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Overall I agree with most of Trometer’s assessment of iTunes 4.9, except for the “non-iTunes feeds.” Jobs said that if we want to type a URL in to get some random podcast that isn’t in the iTMS, we can. And I doubt that just by introducing podcasting to iTunes that all those podcast servers will suddenly be “overloaded.” Very doubtful.

Posted by Greg on June 24, 2005 at 3:47 PM (CDT)


“And I doubt that just by introducing podcasting to iTunes that all those podcast servers will suddenly be “overloaded.

Posted by stark23x on June 24, 2005 at 4:04 PM (CDT)


Speaking of podcast clients that threaten financial disaster for podcasters, when is the iPodderX team going to fix their software?  Early versions of iPodderX would download the same podcast over and over again.  Version 3 has allegedly been “rewritten from scratch” but it still suffers from many of the same bugs of version 2.

Posted by chuck on June 24, 2005 at 4:48 PM (CDT)


The thing that would seem to make podcasting and other subscribed content distribution much more effective would be a way to easily queue users trying to download from the server.  I’ve encountered this when trying to plan some sort of BitTorrent automated download from an RSS feed.  There needs to be some way to keep the smaller pipes from getting on the download until there’s enough seeds.  And so on.

Posted by Jeff on June 24, 2005 at 8:23 PM (CDT)


I don’t know about Apple eating the cost of podcasts. I’m not sure that would be a justifiable expense as bandwidth can be expensive. Also, if a show gets that popular they should be able to find some way to support themselves somehow. I just can’t see faulting Apple for helping podcasts become popular.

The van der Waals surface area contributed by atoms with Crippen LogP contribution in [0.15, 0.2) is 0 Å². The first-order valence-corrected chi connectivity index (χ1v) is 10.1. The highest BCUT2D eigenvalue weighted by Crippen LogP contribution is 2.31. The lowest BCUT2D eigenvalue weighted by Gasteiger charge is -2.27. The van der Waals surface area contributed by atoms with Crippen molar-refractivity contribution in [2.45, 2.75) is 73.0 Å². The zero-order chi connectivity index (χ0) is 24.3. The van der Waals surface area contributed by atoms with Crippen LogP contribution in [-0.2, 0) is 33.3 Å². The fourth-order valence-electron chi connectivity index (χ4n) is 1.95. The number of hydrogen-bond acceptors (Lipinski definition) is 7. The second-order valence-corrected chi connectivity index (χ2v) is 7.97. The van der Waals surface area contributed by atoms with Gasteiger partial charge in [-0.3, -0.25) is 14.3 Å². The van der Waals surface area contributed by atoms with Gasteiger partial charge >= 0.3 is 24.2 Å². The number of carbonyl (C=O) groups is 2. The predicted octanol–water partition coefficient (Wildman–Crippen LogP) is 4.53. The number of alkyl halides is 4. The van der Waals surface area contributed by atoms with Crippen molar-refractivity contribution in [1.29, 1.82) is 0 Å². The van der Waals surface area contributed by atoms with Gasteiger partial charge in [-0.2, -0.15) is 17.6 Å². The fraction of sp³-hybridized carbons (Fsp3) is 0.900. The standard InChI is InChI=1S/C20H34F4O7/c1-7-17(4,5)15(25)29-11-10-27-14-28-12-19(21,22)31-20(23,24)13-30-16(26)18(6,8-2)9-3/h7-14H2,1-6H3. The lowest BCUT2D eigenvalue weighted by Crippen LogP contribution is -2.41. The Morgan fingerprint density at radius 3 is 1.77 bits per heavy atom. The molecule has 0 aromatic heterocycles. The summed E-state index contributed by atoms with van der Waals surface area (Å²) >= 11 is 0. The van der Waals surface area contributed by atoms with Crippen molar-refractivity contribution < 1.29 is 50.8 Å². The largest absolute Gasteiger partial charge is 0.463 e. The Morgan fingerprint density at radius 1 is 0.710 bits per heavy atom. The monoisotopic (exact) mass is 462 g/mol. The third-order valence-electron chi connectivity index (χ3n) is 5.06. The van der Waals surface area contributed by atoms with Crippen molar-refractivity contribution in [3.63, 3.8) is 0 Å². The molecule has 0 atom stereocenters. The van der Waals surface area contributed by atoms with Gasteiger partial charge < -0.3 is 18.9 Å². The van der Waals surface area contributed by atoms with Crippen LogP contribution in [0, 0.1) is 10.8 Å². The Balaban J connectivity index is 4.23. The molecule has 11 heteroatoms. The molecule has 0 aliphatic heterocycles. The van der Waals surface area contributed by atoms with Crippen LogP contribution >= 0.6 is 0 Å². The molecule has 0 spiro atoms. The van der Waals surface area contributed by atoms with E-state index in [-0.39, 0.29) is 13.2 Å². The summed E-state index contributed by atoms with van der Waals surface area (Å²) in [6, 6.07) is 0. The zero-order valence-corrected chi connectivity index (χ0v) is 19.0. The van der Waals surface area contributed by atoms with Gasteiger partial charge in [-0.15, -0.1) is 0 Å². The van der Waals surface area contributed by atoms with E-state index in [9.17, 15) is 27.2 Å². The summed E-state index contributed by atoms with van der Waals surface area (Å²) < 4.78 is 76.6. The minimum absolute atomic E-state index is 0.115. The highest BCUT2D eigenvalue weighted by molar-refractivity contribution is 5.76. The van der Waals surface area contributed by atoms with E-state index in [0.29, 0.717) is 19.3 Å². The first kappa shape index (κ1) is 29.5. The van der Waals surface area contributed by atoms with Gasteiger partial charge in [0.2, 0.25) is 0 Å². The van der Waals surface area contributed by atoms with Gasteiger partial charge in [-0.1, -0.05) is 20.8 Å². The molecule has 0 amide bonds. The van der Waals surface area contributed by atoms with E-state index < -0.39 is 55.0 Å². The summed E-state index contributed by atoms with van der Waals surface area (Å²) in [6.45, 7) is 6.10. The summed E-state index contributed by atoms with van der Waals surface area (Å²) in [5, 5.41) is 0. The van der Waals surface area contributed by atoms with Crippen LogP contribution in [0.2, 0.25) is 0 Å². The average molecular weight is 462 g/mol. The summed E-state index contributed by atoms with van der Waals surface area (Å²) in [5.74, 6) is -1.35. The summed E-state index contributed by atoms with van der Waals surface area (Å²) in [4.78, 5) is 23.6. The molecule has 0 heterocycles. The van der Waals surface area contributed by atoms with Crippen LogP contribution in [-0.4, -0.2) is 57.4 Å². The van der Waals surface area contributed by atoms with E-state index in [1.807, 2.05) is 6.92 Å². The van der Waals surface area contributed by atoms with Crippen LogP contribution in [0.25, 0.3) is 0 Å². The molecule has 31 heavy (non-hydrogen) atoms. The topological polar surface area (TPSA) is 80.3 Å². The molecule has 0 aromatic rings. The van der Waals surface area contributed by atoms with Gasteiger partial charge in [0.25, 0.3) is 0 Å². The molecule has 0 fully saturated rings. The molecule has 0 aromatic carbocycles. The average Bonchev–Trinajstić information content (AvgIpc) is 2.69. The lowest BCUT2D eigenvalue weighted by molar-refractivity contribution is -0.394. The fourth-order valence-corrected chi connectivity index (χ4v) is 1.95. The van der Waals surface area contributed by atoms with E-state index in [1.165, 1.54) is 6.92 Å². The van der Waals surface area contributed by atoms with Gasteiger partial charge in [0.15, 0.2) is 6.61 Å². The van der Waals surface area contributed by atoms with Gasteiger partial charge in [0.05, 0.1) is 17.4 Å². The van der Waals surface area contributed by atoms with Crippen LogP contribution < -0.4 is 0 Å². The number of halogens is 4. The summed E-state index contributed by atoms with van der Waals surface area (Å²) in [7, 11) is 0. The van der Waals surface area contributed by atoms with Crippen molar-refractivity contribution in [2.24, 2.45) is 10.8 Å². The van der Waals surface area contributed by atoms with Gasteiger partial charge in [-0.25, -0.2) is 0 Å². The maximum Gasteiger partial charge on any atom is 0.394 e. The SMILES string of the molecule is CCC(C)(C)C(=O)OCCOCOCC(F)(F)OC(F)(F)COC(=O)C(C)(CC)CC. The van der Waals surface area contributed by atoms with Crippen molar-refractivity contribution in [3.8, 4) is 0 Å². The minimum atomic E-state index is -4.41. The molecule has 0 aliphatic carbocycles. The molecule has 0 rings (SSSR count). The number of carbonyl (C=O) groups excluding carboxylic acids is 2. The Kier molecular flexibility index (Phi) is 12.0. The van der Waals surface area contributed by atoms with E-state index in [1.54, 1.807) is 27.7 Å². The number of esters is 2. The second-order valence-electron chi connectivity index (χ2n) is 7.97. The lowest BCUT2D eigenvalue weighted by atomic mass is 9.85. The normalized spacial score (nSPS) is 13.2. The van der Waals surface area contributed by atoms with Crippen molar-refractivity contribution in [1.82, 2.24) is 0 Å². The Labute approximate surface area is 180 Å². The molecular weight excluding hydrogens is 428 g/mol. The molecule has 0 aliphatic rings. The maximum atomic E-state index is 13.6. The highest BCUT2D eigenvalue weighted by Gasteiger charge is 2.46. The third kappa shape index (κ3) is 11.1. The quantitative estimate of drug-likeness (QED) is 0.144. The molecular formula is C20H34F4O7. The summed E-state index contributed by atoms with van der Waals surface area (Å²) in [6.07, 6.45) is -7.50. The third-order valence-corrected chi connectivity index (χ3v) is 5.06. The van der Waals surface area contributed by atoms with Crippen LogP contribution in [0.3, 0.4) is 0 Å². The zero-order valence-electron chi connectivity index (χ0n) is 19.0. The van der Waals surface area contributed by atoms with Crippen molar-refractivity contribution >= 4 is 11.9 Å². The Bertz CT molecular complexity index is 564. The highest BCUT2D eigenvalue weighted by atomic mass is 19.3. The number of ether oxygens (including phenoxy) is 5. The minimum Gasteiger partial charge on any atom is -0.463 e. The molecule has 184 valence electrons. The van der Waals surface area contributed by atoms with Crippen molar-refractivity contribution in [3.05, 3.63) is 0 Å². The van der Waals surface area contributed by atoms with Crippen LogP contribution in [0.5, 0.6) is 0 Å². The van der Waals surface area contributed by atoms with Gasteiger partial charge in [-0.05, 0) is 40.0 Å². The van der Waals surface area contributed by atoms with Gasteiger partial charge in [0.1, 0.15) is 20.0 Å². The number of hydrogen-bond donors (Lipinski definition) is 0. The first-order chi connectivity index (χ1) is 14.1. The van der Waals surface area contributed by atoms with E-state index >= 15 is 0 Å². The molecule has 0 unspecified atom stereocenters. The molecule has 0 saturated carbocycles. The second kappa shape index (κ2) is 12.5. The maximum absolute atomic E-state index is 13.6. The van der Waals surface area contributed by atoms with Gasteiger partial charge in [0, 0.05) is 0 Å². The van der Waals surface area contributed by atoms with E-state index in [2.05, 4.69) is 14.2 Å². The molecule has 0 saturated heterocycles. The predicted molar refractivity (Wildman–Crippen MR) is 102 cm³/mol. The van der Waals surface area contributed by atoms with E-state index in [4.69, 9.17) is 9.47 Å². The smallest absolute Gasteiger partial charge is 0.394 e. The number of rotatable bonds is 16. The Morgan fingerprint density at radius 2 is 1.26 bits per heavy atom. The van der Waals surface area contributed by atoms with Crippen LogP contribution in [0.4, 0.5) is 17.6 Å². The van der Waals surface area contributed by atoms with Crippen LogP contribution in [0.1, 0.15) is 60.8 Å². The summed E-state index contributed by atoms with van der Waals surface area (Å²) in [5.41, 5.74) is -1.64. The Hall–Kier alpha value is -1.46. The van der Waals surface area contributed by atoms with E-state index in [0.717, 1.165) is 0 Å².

I also question the idea that Apple will censer or limit content as they allow for adult songs on the iTMS and let you attach to radio streams uther than their own. So why wouldn’t they with a podcast?

Posted by doug Petrosky on June 24, 2005 at 11:00 PM (CDT)


Wouldn’t apple probally grab the podcast and download it to its own server so that when downloaded in iTunes it would be coming of there server where it is temporarily stored.  Isn’t this how it would end up working so technically if done this way it would only be downloaded once from the creators surver then distributed through itunes through apples servers.  Please feel free to correct me if im completely off base but couldn’t this be done.

Posted by Jonathan on June 25, 2005 at 12:40 AM (CDT)


>>“Wouldn’t apple probally grab the podcast and download it to its own server so that when downloaded in iTunes it would be coming of there server where it is temporarily stored.”

This is fine for paid content, the problem is the cost of -hosting- the files, not being able to d/l them to iTunes servers or not. As already mentioned above apple, just like anyone else, has to pay for the bandwidth costs when people d/l.

Perhaps apple will offer some free podcasts to test comsumer interest for a while, and start charging later on.

Posted by Greg on June 25, 2005 at 3:32 PM (CDT)